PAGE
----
The report finds that advisors' assets beat out self-directed IRAs' by $58 billion.

Individual retirement account assets are expected to approach $12 trillion by the end of the decade, according to new research from global analytics firm Cerulli Associates.

“We expect IRA asset growth to remain steady through the end of the decade,” said Shaan Duggal, a research analyst at Cerulli, in a statment.

Cerulli’s report, Evolution of the Retirement Investor 2015: Insights into Investor Segmentation and the Retirement Income Landscape, expects rollovers to be a major source of that growth.

“Even with heightened FINRA rollover scrutiny, individuals, especially Baby Boomers, will continue to roll over their defined contribution (DC) assets,” Duggal said in a statement.

In fact, the report finds that participants over age 50 represented almost 80% of the assets that rolled over in 2014.

“As the Baby Boomer generation ages, much of this rollover activity will be due to account consolidation as these individuals plan for their retirement income needs,” Duggal said in a statement. Adding, “A greater number of Millennials are contributing to Roth 401(k)s, which will become a sizable rollover opportunity in time.”

The report finds that advisors received the majority of rollover assets ($220 billion), followed closely by self-directed IRAs at $162 billion. Plan-to-plan rollovers were a distant third at $27 billion.

(Related: When an IRA Rollover Is a Bad Idea)

When it comes to capturing rollover assets, the report aims to find out what plan participants think are the most important factors from IRA providers.

Interestingly, Cerulli found that incentive programs were viewed as the least important factor in capturing rollover assets. Fidelity, who was at the top of the IRA leaderboard with 14.6% of total marketshare in 2014, announced an incentive IRA matching program in early 2015.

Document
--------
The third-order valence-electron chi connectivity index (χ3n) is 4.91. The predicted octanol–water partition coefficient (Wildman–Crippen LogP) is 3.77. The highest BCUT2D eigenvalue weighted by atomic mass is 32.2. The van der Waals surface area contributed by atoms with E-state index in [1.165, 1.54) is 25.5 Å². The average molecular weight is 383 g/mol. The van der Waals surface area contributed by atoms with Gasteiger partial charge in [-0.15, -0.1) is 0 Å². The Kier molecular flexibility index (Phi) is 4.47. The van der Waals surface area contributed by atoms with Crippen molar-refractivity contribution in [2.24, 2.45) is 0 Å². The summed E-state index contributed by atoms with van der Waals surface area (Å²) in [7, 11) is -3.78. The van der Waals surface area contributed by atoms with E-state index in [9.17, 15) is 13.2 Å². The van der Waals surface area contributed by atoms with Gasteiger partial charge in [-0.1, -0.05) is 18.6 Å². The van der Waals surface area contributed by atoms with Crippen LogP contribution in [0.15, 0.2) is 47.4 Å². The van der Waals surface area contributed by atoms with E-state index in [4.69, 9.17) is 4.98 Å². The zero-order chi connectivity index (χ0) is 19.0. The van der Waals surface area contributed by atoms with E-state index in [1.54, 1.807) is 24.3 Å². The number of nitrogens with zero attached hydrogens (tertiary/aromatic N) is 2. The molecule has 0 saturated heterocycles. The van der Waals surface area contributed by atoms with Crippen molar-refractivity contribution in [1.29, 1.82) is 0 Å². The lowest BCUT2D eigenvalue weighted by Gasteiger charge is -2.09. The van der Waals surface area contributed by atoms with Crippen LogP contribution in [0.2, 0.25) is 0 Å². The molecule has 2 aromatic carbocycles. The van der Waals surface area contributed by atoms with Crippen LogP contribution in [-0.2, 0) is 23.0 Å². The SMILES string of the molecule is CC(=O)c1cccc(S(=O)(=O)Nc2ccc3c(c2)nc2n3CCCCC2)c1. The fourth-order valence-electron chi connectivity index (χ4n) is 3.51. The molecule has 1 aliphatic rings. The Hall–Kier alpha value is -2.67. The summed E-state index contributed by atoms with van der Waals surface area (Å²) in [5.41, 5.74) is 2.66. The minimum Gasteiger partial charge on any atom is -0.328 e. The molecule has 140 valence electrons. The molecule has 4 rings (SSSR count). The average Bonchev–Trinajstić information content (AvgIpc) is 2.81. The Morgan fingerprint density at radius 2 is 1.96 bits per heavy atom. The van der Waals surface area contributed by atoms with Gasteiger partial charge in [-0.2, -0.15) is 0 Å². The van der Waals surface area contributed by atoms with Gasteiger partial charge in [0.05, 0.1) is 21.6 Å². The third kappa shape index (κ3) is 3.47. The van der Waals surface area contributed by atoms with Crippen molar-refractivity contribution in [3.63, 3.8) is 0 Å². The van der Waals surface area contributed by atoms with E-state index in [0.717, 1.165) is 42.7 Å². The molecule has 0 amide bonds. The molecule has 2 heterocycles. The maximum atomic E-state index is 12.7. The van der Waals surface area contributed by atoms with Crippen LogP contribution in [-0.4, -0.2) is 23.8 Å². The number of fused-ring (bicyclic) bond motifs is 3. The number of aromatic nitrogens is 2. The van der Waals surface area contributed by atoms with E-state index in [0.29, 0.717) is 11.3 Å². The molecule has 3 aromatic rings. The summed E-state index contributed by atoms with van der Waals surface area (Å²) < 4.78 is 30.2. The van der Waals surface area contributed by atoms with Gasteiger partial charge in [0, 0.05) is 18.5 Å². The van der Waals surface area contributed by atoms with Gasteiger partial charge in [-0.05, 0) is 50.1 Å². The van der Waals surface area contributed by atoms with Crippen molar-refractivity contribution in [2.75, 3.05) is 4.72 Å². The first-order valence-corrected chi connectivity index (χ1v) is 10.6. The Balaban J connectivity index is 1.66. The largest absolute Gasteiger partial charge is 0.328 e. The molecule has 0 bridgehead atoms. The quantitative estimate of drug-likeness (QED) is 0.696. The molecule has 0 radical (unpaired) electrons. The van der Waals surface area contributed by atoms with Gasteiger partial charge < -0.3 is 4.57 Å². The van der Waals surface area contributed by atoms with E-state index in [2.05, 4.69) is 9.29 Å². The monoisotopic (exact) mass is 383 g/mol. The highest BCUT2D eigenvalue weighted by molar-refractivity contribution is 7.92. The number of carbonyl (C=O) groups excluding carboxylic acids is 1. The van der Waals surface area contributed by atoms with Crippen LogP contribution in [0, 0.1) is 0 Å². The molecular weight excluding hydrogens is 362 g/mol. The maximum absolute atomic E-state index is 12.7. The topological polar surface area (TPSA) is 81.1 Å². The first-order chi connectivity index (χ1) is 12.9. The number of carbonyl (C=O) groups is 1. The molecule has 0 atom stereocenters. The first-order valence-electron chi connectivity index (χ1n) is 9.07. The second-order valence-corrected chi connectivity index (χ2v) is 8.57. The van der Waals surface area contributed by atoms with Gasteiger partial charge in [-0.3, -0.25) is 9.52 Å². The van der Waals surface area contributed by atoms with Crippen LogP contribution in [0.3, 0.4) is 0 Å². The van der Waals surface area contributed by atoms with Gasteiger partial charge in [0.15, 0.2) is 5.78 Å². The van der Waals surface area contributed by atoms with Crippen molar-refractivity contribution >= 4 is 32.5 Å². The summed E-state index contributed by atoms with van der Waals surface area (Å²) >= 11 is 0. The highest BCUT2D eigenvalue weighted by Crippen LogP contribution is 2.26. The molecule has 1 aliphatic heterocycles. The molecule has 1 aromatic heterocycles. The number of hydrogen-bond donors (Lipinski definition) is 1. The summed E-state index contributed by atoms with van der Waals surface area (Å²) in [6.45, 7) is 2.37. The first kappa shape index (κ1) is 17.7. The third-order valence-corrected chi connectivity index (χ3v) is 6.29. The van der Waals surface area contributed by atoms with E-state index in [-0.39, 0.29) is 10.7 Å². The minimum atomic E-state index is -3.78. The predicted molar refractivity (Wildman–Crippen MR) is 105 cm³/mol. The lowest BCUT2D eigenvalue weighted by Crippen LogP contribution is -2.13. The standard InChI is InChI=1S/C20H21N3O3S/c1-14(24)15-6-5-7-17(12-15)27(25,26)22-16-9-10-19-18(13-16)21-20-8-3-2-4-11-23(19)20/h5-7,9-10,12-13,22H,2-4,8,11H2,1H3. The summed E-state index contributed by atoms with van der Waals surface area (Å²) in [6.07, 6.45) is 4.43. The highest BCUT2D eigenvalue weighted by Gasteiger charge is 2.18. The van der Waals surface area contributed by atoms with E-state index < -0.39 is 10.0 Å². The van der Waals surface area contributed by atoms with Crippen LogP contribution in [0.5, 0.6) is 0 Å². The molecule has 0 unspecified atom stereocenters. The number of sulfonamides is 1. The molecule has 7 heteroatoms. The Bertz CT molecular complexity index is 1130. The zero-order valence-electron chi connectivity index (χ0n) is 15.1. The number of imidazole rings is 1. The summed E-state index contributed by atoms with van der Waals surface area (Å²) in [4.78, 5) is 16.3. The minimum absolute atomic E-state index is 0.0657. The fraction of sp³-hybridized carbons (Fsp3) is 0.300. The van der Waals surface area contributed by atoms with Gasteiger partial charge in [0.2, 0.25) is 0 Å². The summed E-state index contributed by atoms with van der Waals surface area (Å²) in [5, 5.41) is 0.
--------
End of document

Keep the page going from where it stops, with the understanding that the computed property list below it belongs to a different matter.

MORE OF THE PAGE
“Throughout the last few years, there have been many rollover incentive programs in the marketplace, mostly in the form of cash incentives,” according to the report. “Not only has Cerulli discerned that these programs are costly, but data directly from IRA providers deems them the least important factor in garnering rollover assets.”

What was deemed important by IRA providers were service, brand and relationships with clients’ financial advisors. More than 71% of the surveyed IRA providers called each of these factors “very important.” Conversely, only 14% called incentive programs “very important.”

“Relationships … are considered the most influential factors,” the report states. “IRA providers might be better off allocating their marketing dollars toward these influences rather than costly incentive programs.”

Duggal suggests creating a positive relationship early and building on it as the individual progresses towards retirement.

“Personalized communication during opportune life moments will help ensure customer loyalty when an individual eventually decides to roll over their account,” he said in a statement.

The report does warn asset managers and brokerage firms to be wary of the evolving regulatory landscape when considering rolling over clients’ assets.

“The latest proposed fiduciary rule, still out for comment as of the writing of this report, may start to quell long-term outflows, especially since the Department of Labor (DOL) viewpoint is that the DC plan is often the best place to leave assets,” the report states. “However, until in-plan options become more widespread, retiring participants will still opt to roll over their accounts to an IRA.”

Scott Hanson, senior partner at Hanson McClain Advisors, told ThinkAdvisor in a July interview that regulators aren’t “viewing rollovers favorably right now.”

According to Hanson, both the Financial Industry Regulatory Authority and the Securities and Exchange Commission say advisors need a good reason to roll over because clients will usually have to pay higher fees in an IRA than in a 401(k).

Data included in the Evolution of the Retirement Investor 2015 report comes from four surveys of asset managers and retirement plan participants, including more than 1,000 401(k) plan participants.

— Related on ThinkAdvisor: